Strangely enough, Ela Aldorsson’s namesake handbag line started with a shoe. The Toronto-based designer was working as an accessories wholesaler at the London, England, head office of Burberry when she suddenly got an idea for a practical heel that could more easily navigate the city’s cobblestone streets. Feeling she was on to something, a friend connected her with none other than Jimmy Choo, who praised Aldorsson’s sketches and suggested she create her own line. “He was like, ‘You know what? You should try this and see how it goes.’ ”
After moving back to Toronto to be closer to family and the professional network she had built while interning at fashion magazines and working in PR at Hermès Canada, Aldorsson took Choo’s advice, with one alteration. “Being that I’m very practical, I started with bags, because bags are what I know and love,” she explains.
Struggling at the time to find a stylish carryall that didn’t cost upwards of $3,000, Aldorsson was determined to design a line that bridged the gap between luxury and fast fashion, and to offer an accessible price point without skimping on quality. “Function was also big for me because I had a lot of back problems, so I put lots of straps on everything and stripped away the heavy hardware,” she says. Another priority was developing a signature style. “One thing that stuck with me from my time at Hermès is that you don’t see a lot of logos, but you always know it’s an Hermès bag.” As soon as she designed her asymmetrical flap and angled-clasp closure, she knew they would do the trick.
Aldorsson’s Ela line debuted in 2010 with a convertible leather clutch called MILCK, its letters standing for the everyday essentials that fit inside (money, ID, lipstick, cellphone, and keys). These days, the line includes everything from box handle and belted styles to totes and softly structured shoulder bags. In addition to the brand’s own e-commerce site, Ela is sold at boutiques across North America, from Holt Renfrew to chic neighbourhood specialty shops.
In the midst of planning the 2018 collection more than a year ago, Aldorsson noticed she was experiencing something akin to the seven-year itch. Ready for a creative change, she went back to the drawing board to develop a new signature style. “I wanted the new silhouettes to be so different from our asymmetrical bags, something that stood for the next seven years.” Launching exclusively online, Aldorsson’s 2018 range deviates from her previous designs; the new styles’ gussets unfold via accordion-like pleats, all the while maintaining Ela’s classic multiuse ethos—think fanny packs into crossbodies and removable straps for a hands-free option. Ela’s latest offerings also feature a new lining (in blush-toned cotton) and an updated logo that replaces the brand’s original lowercase letters with simple all-caps Helvetica. Aldorsson views the recent changes as natural next steps in the brand’s evolution. “We wanted to figure out what it meant to grow the look of the brand as we grow ourselves.”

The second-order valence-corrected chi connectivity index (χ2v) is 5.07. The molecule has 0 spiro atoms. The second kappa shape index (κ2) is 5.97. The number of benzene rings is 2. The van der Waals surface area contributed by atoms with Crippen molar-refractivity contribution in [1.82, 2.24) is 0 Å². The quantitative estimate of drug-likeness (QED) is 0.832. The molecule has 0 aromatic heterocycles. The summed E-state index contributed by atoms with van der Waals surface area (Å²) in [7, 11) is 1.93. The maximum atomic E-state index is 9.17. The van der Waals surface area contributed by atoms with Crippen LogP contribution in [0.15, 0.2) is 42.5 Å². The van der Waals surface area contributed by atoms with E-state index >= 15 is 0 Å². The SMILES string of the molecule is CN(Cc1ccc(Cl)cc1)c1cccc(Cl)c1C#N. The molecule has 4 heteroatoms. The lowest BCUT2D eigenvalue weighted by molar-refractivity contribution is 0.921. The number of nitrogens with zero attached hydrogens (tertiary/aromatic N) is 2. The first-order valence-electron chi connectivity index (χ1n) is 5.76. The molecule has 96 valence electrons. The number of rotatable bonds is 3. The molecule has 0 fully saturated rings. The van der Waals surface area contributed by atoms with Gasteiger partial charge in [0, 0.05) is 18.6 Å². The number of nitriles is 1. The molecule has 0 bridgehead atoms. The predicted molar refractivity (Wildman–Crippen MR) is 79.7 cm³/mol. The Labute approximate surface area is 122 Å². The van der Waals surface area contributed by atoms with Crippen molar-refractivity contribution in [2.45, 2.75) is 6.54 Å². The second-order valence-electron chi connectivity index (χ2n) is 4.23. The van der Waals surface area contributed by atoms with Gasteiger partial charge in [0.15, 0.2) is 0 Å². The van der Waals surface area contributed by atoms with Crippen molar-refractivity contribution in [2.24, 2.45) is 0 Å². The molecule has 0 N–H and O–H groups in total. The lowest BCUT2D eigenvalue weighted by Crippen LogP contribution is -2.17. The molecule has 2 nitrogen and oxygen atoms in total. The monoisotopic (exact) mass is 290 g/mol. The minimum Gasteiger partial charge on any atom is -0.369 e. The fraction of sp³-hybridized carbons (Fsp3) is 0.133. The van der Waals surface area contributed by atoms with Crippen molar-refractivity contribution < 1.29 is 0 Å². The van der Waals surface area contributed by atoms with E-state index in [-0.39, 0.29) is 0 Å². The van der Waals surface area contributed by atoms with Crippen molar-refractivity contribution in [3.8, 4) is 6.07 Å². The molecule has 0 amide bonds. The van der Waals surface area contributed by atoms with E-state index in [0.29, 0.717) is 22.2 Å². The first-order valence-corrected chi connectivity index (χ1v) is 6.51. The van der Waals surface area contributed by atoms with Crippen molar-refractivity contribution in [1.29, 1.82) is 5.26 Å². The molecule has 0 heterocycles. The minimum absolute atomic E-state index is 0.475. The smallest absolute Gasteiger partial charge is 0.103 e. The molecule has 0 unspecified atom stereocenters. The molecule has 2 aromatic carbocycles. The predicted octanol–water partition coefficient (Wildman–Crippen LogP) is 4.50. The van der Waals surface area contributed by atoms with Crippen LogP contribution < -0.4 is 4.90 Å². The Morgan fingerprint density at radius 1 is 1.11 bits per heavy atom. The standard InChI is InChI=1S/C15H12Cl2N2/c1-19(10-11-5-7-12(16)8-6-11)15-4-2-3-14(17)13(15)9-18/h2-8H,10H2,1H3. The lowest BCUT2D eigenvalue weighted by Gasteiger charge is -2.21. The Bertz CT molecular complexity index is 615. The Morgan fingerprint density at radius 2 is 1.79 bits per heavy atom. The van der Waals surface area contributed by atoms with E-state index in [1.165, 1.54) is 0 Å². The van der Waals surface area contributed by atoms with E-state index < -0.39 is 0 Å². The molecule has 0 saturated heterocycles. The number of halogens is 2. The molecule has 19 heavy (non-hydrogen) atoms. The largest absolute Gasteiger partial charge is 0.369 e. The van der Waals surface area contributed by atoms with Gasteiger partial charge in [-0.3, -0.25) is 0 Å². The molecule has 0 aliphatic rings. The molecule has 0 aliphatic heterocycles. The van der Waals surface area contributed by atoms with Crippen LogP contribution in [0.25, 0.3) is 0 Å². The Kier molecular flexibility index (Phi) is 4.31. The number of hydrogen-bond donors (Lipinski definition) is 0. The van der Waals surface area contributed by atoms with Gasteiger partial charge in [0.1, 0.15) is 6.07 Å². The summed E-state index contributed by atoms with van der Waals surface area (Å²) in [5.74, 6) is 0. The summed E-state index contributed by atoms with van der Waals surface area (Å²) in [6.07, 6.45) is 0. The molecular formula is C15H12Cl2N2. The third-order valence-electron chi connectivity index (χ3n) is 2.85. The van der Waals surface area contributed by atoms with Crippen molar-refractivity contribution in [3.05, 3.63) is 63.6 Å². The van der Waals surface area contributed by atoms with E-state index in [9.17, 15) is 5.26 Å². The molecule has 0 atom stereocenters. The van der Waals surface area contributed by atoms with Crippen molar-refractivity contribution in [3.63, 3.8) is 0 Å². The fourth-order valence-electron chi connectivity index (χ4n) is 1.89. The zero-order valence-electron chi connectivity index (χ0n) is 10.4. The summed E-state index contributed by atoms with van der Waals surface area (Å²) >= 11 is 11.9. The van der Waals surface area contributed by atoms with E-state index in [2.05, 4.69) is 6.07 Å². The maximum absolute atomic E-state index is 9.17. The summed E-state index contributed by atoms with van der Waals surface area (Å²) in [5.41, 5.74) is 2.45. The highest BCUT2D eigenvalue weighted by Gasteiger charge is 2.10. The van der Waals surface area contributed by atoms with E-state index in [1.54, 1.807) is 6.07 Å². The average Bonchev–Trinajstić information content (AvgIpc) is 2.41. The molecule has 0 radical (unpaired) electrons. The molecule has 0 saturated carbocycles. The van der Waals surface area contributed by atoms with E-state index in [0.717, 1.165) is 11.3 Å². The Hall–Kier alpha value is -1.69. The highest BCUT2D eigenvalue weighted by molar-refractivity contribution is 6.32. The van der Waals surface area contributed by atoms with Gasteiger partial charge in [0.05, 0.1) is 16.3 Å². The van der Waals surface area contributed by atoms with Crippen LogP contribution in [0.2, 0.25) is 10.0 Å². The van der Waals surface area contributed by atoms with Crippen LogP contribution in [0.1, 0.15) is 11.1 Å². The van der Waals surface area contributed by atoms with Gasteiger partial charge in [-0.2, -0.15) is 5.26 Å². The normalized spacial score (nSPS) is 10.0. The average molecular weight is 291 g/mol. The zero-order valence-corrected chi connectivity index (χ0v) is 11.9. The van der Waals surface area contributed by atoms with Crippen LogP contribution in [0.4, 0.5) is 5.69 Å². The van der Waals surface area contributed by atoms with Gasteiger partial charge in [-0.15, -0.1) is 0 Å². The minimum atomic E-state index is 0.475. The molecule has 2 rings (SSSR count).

Feeling she was on to something, a friend connected her with none other than Jimmy Choo, who praised Aldorsson’s sketches and suggested she create her own line.
With two children under three, Aldorsson is understandably focused on what comes next. Together with her husband and business partner, Martin Aldorsson, she has launched the Ela Lifestyle Group that encompasses Ela, but also includes a wholesale fashion distribution arm (which encompasses Five Senses, a Swedish outerwear line) for North America. She says, “Success at this point is about being able to provide a good quality of life for my family and being able to take a weekend off and enjoy time with my kids.”
But Aldorsson still enjoys going the extra mile, tucking handwritten notes into online orders and collaborating with like-minded brands to offer surprise gifts with purchases. “It goes a long way,” she says. “If customers come home after a long day, open the box, and see somebody went to the trouble of making it special for them, then they’re going to feel special.” Bonding with customers makes good overall business sense, she adds. “It’s been really interesting to connect with our customer so directly through our online store or through Instagram over the past few years. Having direct access has helped shape our line in a way. We’re much smarter now in the way we produce because we only make what our customer wants.”
Photos by Constant Van Ruymbeke.
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